Horan 'not running to be beaten' in GAA president race
Published 24/11/2016 | 02:30
Leinster Council chairman John Horan has revealed that he agreed to throw his name in the ring to be the next GAA president after being approached by people he holds in "high regard" within the GAA and he insists he's "not running to be beaten".
Horan is part of the race to succeed Aogán ó Fearghail and admits that running for the seat was not part of his original plan.
"It really came about after I took over as chairman of Leinster Council," explained the Dublin native.
"It was approached by people I have a high regard for within the Association and particularly in Leinster and they just said I should give serious consideration to it.
"And based on their credibility and the respect I would have for those people and those counties, that's where I made up my mind. It was never a dream or a thought in my head at any stage."
Horan, who plans on making club fixtures a priority if he takes office in 2018, doesn't believe being from Dublin will cost him votes. Dublin haven't held the office since Dr JJ Stewart almost 60 years ago.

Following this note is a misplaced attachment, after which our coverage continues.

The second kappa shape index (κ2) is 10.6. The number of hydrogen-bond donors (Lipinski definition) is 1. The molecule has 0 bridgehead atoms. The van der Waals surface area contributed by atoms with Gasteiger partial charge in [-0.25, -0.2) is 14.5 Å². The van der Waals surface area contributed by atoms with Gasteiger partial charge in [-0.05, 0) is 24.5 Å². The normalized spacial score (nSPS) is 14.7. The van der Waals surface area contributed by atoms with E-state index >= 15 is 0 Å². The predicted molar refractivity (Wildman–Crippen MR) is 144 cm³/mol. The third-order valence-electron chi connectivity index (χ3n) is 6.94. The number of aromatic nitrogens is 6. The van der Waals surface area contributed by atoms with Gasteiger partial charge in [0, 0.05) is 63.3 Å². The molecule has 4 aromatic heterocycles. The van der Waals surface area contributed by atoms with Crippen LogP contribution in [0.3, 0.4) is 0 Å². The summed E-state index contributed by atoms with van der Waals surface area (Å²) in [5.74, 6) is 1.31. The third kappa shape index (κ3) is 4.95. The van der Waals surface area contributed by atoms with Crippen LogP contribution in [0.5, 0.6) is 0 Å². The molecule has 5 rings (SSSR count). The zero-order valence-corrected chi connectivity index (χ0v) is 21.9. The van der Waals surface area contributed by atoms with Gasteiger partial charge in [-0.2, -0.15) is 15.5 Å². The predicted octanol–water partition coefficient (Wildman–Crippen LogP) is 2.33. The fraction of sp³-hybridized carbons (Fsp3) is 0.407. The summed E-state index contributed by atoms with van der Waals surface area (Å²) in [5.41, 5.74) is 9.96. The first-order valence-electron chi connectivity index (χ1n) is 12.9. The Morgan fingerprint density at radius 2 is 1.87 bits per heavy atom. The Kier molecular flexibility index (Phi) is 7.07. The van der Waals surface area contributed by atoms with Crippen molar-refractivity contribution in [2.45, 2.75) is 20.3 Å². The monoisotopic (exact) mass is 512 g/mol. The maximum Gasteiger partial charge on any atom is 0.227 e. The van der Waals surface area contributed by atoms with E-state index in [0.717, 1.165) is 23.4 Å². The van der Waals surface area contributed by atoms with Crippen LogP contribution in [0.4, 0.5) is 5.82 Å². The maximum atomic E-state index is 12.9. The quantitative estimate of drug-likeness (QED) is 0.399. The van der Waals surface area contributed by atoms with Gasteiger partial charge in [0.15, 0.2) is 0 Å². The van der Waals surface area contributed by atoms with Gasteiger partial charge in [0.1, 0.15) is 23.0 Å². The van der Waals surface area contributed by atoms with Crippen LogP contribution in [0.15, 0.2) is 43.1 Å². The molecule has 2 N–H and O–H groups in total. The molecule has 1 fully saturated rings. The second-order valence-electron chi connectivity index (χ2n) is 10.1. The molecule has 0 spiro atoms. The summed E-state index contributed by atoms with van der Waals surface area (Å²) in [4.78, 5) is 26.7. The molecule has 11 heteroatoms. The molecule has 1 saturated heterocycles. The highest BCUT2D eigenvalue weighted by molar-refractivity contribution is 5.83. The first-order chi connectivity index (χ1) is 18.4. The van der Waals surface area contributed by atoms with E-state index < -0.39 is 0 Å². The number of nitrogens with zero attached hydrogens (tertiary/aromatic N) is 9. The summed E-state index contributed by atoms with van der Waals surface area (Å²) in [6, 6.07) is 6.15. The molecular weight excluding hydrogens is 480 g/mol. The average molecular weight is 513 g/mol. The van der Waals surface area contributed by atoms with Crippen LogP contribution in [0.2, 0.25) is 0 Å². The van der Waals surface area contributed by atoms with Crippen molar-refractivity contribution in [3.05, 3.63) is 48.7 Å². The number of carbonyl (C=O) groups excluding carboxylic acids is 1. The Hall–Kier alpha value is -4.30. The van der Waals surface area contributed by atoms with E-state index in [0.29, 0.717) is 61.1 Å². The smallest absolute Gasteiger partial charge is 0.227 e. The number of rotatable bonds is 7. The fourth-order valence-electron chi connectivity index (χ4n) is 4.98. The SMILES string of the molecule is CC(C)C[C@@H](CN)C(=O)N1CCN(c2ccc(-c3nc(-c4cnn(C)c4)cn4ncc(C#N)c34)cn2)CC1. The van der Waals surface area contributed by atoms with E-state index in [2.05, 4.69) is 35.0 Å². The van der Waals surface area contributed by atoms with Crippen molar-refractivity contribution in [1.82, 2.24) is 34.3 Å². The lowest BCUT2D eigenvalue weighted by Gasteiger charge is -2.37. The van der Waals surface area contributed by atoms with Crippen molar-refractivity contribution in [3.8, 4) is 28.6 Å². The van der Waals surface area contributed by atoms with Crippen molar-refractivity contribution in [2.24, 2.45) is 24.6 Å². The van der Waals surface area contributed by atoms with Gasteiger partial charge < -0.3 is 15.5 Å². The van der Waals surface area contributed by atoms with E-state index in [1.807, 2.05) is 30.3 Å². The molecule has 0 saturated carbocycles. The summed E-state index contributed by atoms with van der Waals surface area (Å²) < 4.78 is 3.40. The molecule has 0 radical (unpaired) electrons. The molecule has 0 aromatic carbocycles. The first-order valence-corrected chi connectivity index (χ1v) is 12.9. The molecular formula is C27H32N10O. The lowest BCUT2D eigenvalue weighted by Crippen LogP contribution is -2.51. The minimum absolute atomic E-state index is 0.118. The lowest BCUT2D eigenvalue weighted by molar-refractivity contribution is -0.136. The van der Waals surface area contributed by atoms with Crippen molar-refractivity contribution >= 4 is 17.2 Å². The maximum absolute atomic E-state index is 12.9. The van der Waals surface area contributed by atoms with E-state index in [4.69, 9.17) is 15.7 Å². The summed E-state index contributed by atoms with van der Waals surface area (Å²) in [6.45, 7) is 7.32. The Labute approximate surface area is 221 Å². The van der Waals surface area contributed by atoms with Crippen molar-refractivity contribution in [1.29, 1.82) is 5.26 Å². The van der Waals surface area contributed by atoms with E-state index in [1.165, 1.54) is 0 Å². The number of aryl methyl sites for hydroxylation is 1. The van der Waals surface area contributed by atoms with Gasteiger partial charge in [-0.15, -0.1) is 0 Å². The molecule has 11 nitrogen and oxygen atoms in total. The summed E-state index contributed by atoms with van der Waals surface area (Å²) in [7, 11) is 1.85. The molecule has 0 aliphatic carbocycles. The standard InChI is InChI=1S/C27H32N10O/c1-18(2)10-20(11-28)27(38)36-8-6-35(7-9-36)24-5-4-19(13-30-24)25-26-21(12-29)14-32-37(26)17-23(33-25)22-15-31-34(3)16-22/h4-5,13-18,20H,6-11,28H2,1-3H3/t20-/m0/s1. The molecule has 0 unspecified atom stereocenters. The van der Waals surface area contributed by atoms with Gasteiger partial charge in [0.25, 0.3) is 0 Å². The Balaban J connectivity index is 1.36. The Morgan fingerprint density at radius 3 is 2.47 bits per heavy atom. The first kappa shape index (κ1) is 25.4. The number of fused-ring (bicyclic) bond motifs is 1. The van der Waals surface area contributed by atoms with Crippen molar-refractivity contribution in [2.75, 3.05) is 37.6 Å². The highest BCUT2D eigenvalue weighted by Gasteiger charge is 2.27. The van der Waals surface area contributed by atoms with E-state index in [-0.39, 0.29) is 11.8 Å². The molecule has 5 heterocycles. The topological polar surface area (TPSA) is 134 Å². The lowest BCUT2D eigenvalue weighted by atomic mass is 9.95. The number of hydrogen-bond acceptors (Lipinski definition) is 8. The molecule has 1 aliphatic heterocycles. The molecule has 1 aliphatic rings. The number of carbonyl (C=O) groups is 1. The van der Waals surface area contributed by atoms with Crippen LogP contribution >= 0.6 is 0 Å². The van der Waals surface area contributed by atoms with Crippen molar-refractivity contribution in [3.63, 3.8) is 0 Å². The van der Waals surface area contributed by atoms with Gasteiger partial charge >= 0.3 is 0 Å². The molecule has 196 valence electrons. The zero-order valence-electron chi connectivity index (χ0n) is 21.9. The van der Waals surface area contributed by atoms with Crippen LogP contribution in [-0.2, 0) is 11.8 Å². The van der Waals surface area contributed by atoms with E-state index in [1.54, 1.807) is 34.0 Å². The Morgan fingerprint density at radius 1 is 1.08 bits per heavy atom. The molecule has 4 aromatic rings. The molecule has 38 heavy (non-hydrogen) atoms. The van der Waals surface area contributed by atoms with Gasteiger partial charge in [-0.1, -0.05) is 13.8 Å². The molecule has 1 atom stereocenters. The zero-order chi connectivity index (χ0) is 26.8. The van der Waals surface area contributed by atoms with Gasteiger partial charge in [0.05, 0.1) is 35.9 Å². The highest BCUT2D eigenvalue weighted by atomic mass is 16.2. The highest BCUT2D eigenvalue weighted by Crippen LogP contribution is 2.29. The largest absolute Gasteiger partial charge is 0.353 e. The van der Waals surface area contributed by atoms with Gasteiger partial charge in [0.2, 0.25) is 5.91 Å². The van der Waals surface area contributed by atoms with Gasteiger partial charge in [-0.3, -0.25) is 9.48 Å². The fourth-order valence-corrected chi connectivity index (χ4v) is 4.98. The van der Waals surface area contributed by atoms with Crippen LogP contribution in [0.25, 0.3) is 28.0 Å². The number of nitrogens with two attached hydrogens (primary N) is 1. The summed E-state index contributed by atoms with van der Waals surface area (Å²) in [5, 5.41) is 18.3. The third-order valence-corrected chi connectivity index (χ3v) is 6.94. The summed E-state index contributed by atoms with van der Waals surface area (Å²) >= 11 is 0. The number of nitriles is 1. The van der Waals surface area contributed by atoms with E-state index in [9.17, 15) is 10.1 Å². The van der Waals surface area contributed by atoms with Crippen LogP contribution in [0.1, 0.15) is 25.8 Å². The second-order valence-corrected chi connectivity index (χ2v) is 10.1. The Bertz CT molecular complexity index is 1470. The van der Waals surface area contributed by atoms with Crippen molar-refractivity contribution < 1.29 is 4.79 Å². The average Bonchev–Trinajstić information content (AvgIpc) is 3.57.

"Somebody who's close to me, said, 'Are you going to pick the best candidate or pick someone based on geography?' That would be my line to anyone who says that.
"It is a fact of life but I've lived with that for all my life. The difference for me is that I've come another route, through the schools and then got involved in coaching and games. Liam O'Neill, Nickey Brennan and Sheamus Howlin all asked me to do jobs during their terms as Leinster chairman.
"It was from that that I stepped forward to the position - with the encouragement of some of those individuals - so I've come in a completely different route and am not seen as much a Dub as if I had been a former Dublin county chairman.
"I think I've delivered reasonably well in Leinster for all the counties and I don't think any county could or would say my decisions were coloured by being from Dublin."
And despite being a late entry into the field, Horan believes he can succeed. On occasion in the past, GAA presidents have been elected after running for a second time.
"Somebody said to me one night, 'Do you think you'll win it?' and I said, 'Well, I'm not running to be beaten and I'm not running to run a second time either'. I'm running with the hope that I will actually win it. Having considered all the support that has been offered to me and the level of support that I have encountered, it gives me confidence that I have something to build on but I do think I've a strong enough base."